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The Effects of Student Stress

Man with hand in his Hands working on computer stress

By Sara Gouda

Studies show stress is a common feeling among 90% of university students. The National Union of Students states the main three sources of stress include: meeting school deadlines, balancing schoolwork with other commitments and studying for exams.

Joshua Hawrelak is a Radio and television student at NAIT. He says he will resort to various forms of consumption when dealing with his stress.

“Drinking and smoking weed is how I deal with stress. Occasionally, I also stress eat,” said Hawrelak.

Another student, Michael Yurchak, believes that good entertainment and a pack of gum are all you need to help reduce stress.

“Before a test, if I’m stressed, I’ll watch funny videos to clear my mind and chew gum,” said Yurchak when asked to describe his stress coping methods.

“If students aren’t stressed, they’re not taking it seriously. They aren’t worried about the outcome which is a bad characteristic to have,” he added.

Yurchak also stated that he has the constant support of friends and family, which he finds to be a great help when dealing with stress.

Alyssa Buzenus, another student at NAIT admits she is clinically diagnosed with obsessive-compulsive disorder. She disagrees with Yurchak’s claims.

“The effects of stress are simply lower performance. The more you stress, the less positive your outcome. Sure, you might get a good grade. But in the long run stress can have many detrimental effects on your health,” Buzenus said.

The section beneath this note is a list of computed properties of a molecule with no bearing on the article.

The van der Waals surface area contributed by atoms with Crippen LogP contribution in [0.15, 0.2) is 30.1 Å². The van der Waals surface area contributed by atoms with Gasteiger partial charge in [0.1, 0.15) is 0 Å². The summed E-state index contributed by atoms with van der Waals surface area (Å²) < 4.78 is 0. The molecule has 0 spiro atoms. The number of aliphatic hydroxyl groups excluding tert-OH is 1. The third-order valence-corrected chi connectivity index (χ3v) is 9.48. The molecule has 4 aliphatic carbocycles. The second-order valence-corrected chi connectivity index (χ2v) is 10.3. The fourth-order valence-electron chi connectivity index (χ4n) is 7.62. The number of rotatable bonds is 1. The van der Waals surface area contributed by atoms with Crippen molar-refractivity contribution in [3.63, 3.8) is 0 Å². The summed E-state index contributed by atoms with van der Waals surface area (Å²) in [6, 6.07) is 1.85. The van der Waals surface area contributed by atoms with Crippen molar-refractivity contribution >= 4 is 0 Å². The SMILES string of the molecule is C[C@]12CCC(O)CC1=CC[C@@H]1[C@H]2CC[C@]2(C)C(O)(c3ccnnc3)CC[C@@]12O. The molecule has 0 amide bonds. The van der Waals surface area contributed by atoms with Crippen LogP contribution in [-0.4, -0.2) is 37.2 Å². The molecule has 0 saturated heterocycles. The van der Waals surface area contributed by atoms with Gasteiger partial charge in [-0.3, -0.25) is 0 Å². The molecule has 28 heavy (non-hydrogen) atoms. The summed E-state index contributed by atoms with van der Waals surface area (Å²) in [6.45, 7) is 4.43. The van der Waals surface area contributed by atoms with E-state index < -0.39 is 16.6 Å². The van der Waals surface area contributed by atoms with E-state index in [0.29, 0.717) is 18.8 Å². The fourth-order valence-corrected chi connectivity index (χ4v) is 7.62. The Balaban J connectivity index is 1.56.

When the stress becomes more than she can handle, she says she can resort to prescriptions given to her by her doctor. Knowing that she can reach out to people also helps.

Caren Anderson has been a counselor for 18 years, and with NAIT now for two years. She says stress manifests itself different for each individual.

“Stress can impact us in different ways: it can motivate us to prepare, meet deadlines and be on top. Or it can result in students not sleeping well or feeling certain depression and anxiety,” said Anderson.

She describes a coping mechanism for when students are dealing with stress, an exercise she refers to as the Container method.

“This test…separates negative thoughts so we can focus on the task at hand. [You] put anxiety in a container and visualize it safe in there and contained,” said Anderson.
“There’s no magic answer, no quick fix. Resiliency takes time,” she added.

She describes three types of stress: good, bad, and ugly. She explained how good stress motivates us to prepare, to prioritize and not to procrastinate. It allows us to try things with excitement. The bad stress is day to day stressors that students struggle to control.

She mentioned ugly stress, which are the things that people have no control over. An example of this is if someone is sick, there is no control over the illness, but we can control how to respond.

A good way to find out if you are dealing with stress beyond your capacity is to check if the task at hand motivates or “depletes your emotional bank,” added Anderson.

“When dealing with stress, I think students should ask for help. Instead of feeling we can handle it on our own, know the resources available to you, hence normalizing it,” she said.

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